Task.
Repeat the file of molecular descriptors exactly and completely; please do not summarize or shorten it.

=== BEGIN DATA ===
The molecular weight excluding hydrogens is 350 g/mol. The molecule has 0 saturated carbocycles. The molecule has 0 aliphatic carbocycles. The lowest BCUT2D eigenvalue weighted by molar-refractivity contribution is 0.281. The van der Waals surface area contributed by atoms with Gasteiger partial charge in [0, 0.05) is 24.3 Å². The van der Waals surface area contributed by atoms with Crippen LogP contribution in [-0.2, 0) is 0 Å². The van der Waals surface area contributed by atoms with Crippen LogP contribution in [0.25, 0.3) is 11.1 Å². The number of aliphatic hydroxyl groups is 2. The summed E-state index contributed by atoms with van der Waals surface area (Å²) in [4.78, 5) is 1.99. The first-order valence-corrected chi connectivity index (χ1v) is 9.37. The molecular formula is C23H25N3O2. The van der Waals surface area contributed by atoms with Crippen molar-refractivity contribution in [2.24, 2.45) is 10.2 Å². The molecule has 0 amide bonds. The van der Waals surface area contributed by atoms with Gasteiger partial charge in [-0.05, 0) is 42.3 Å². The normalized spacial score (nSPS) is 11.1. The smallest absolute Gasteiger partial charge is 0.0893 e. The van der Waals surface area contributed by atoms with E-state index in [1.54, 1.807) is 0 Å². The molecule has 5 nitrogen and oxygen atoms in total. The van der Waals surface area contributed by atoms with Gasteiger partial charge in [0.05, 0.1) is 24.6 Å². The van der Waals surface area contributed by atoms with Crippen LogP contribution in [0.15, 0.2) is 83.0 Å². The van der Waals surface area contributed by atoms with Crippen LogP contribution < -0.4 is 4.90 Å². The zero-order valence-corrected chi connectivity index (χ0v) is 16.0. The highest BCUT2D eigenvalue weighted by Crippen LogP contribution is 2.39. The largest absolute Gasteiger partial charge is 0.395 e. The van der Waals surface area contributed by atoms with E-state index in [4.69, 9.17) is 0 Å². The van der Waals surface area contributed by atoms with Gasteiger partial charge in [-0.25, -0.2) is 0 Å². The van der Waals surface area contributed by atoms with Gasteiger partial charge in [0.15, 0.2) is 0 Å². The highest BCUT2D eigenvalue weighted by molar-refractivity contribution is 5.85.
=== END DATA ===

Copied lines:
The molecular weight excluding hydrogens is 350 g/mol. The molecule has 0 saturated carbocycles. The molecule has 0 aliphatic carbocycles. The lowest BCUT2D eigenvalue weighted by molar-refractivity contribution is 0.281. The van der Waals surface area contributed by atoms with Gasteiger partial charge in [0, 0.05) is 24.3 Å². The van der Waals surface area contributed by atoms with Crippen LogP contribution in [-0.2, 0) is 0 Å². The van der Waals surface area contributed by atoms with Crippen LogP contribution in [0.25, 0.3) is 11.1 Å². The number of aliphatic hydroxyl groups is 2. The summed E-state index contributed by atoms with van der Waals surface area (Å²) in [4.78, 5) is 1.99. The first-order valence-corrected chi connectivity index (χ1v) is 9.37. The molecular formula is C23H25N3O2. The van der Waals surface area contributed by atoms with Crippen molar-refractivity contribution in [2.24, 2.45) is 10.2 Å². The molecule has 0 amide bonds. The van der Waals surface area contributed by atoms with Gasteiger partial charge in [-0.05, 0) is 42.3 Å². The normalized spacial score (nSPS) is 11.1. The smallest absolute Gasteiger partial charge is 0.0893 e. The van der Waals surface area contributed by atoms with E-state index in [1.54, 1.807) is 0 Å². The molecule has 5 nitrogen and oxygen atoms in total. The van der Waals surface area contributed by atoms with Gasteiger partial charge in [0.05, 0.1) is 24.6 Å². The van der Waals surface area contributed by atoms with Crippen LogP contribution in [0.15, 0.2) is 83.0 Å². The van der Waals surface area contributed by atoms with Crippen LogP contribution < -0.4 is 4.90 Å². The zero-order valence-corrected chi connectivity index (χ0v) is 16.0. The highest BCUT2D eigenvalue weighted by Crippen LogP contribution is 2.39. The largest absolute Gasteiger partial charge is 0.395 e. The van der Waals surface area contributed by atoms with E-state index in [4.69, 9.17) is 0 Å². The van der Waals surface area contributed by atoms with Gasteiger partial charge in [-0.25, -0.2) is 0 Å². The van der Waals surface area contributed by atoms with Gasteiger partial charge in [0.15, 0.2) is 0 Å². The highest BCUT2D eigenvalue weighted by molar-refractivity contribution is 5.85.